No.he last ten years, the School of Narrative Dance by Marinella Senatore has dragged a river of people into her performances. According to her calculations, six and a half million. Bonghists and majorettes, opera singers and choirs of the Alpine troops, guests of the RSA, children, the world of parkourthe women of Zen in Palermo, the spectators … Senatore, who is one of the most famous Italian artists internationallyamong the very few to appear in the “Power 100” de The Journal of Artmade them meet, dance, sing, play, occupy the halls of the most important museums in the world and peacefully invade the streets with joyful and overwhelming processions.
London comes alive
On its tenth anniversary, the school returns to animate cities after the forced stop of the pandemic, during which it mostly worked remotely. We start from London with Afterglow, the widespread exhibition organized by the gallery Mazzoleni. It will take place from 9 June to 26 August 2022 at the gallery’s London office at 15 Old Bond Street, as well as in selected key points of the city, including Battersea Power Station, where the main performance will take place on June 9 at 6pm. Next stop was Baden Baden, Germany, and in September the Palais de Tokyo in Paris.
The School of Narrative Dance
Let’s start with the School of Narrative Dance: «A free, nomadic school, focused on exploring new ideas of community, empowerment and emancipation across different disciplines». Explain to us.
The focus is not knowing how to dance or sing, nor creating a choreographic experience. For that there are professionals, a visual artist did not need to open yet another school. We use the languages of the show to do something that has much more to do with activism. We work with amateurs and associations committed to social issues. In London, for example, there will also be a dance formation composed only of girls of African descent, the “Pointe Black”. It is not Russian or French ballet but a form of activism. By the mere fact of existing they set in motion reflections on the iconography of the thin and white body, decidedly humiliating and exclusive for many of us. Not least for me, who am fat, and as a young girl I would hardly have been admitted to a ballet school.
Where is the art?
Art is in making, there is no secondary purpose. Nobody asks what the purpose of music is, but everyone asks about contemporary art, especially if it is participated. As if the social value took away the poetry or the uniqueness of the artistic act, or the transformative power it can have. Because it has it. During certain collective rituals the heartbeats agree, this is not me saying but the neurosciences can even align themselves in unison. Even among people who have never seen each other before, who have very different ages, histories, and lives. It seems to me one of the highest manifestations of humanity.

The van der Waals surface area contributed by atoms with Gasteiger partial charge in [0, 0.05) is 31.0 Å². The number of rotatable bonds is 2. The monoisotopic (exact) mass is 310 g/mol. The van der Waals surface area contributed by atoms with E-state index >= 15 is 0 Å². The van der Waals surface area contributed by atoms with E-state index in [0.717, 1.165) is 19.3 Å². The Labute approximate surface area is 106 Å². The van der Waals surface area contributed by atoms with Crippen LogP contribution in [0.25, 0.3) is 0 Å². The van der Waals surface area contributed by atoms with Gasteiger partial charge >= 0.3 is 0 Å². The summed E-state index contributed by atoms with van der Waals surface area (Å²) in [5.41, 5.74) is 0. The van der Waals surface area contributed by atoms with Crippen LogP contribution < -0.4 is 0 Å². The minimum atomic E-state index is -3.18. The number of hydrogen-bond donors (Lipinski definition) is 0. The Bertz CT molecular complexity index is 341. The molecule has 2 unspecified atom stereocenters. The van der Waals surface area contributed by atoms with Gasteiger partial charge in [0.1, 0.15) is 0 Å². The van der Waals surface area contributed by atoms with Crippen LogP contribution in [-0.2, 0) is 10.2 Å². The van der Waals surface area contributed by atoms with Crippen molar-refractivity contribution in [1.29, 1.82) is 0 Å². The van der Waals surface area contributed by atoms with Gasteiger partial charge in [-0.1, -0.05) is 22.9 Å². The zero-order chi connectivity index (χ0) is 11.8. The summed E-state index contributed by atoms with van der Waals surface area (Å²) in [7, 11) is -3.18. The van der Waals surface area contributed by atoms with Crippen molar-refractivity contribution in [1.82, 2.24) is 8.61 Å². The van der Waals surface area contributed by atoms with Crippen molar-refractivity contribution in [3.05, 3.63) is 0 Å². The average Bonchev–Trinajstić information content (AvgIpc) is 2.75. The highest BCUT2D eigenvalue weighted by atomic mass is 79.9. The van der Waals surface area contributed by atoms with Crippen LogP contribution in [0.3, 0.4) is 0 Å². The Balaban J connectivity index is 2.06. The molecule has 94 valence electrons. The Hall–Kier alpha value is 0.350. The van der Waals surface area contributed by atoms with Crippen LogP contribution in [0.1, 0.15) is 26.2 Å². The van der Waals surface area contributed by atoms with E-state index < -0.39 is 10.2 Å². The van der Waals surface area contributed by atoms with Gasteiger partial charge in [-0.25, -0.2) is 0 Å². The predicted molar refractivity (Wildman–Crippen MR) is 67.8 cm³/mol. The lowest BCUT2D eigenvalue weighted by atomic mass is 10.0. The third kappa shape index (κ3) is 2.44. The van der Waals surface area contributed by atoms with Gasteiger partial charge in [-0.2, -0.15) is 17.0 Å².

A call to dance for all
For the ten years he chose to call in volunteers who had participated in other performances. How do you recruit them?
I go to the place and talk to the people: associations, schools, employment offices, reception centers… Once I have identified the realities I would like to involve, the “open call” starts. We use all the channels we have available, from local TV to the neighborhood newspaper. And a lot of flyers, in all the languages spoken in that place, even by the smaller communities. In these cases, social networks do not have great appeal, analogue works better. In Sicily I used to ride in a van with a megaphone. I want the message to reach as many people as possible, or it wouldn’t be a community project.
What happens next?
The museum or institution that invited me becomes a collection center. Sometimes so many people arrive that we don’t know where to put them, just arranging appointments is a huge job. In the preliminary meetings I explain the possibilities of the project and we begin to draw up a calendar of workshops together. Many courses we have to do in the evening, because people work during the day. If the museum can’t stay open, rent other spaces.
What do you do in the courses?
It starts with work on the body, which is the same for everyone. It is the only fixed rule, besides the fact that performance is done on the street. We work with local choreographers, if I’m not there I get mine, but it almost never happens. All the expressive possibilities unfold from dance, from singing to slam poetry, and all together the work is built. I am not an artist like Marina Abramović, in the sense that the artist’s body is absent in my performances. I feel closer to relational and participatory art, to figures like Tim Rollins.